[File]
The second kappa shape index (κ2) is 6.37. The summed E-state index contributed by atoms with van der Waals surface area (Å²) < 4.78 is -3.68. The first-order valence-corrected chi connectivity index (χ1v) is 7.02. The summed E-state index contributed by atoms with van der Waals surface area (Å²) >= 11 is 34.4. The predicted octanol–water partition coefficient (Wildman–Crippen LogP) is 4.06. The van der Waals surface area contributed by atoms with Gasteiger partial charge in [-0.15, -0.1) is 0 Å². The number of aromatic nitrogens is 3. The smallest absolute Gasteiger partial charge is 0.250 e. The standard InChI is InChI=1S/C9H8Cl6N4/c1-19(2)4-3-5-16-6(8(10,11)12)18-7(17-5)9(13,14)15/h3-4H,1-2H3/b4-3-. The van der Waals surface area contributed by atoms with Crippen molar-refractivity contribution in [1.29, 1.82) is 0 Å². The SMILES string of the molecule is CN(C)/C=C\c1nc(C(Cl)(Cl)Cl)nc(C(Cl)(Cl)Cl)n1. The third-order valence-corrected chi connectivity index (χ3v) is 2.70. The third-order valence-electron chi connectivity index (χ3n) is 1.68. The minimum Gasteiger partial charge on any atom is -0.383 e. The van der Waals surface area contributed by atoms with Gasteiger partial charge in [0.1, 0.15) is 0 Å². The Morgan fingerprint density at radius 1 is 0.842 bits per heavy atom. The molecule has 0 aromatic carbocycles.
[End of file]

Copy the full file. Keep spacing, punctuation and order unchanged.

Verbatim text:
The second kappa shape index (κ2) is 6.37. The summed E-state index contributed by atoms with van der Waals surface area (Å²) < 4.78 is -3.68. The first-order valence-corrected chi connectivity index (χ1v) is 7.02. The summed E-state index contributed by atoms with van der Waals surface area (Å²) >= 11 is 34.4. The predicted octanol–water partition coefficient (Wildman–Crippen LogP) is 4.06. The van der Waals surface area contributed by atoms with Gasteiger partial charge in [-0.15, -0.1) is 0 Å². The number of aromatic nitrogens is 3. The smallest absolute Gasteiger partial charge is 0.250 e. The standard InChI is InChI=1S/C9H8Cl6N4/c1-19(2)4-3-5-16-6(8(10,11)12)18-7(17-5)9(13,14)15/h3-4H,1-2H3/b4-3-. The van der Waals surface area contributed by atoms with Crippen molar-refractivity contribution in [1.29, 1.82) is 0 Å². The SMILES string of the molecule is CN(C)/C=C\c1nc(C(Cl)(Cl)Cl)nc(C(Cl)(Cl)Cl)n1. The third-order valence-corrected chi connectivity index (χ3v) is 2.70. The third-order valence-electron chi connectivity index (χ3n) is 1.68. The minimum Gasteiger partial charge on any atom is -0.383 e. The van der Waals surface area contributed by atoms with Gasteiger partial charge in [0.1, 0.15) is 0 Å². The Morgan fingerprint density at radius 1 is 0.842 bits per heavy atom. The molecule has 0 aromatic carbocycles.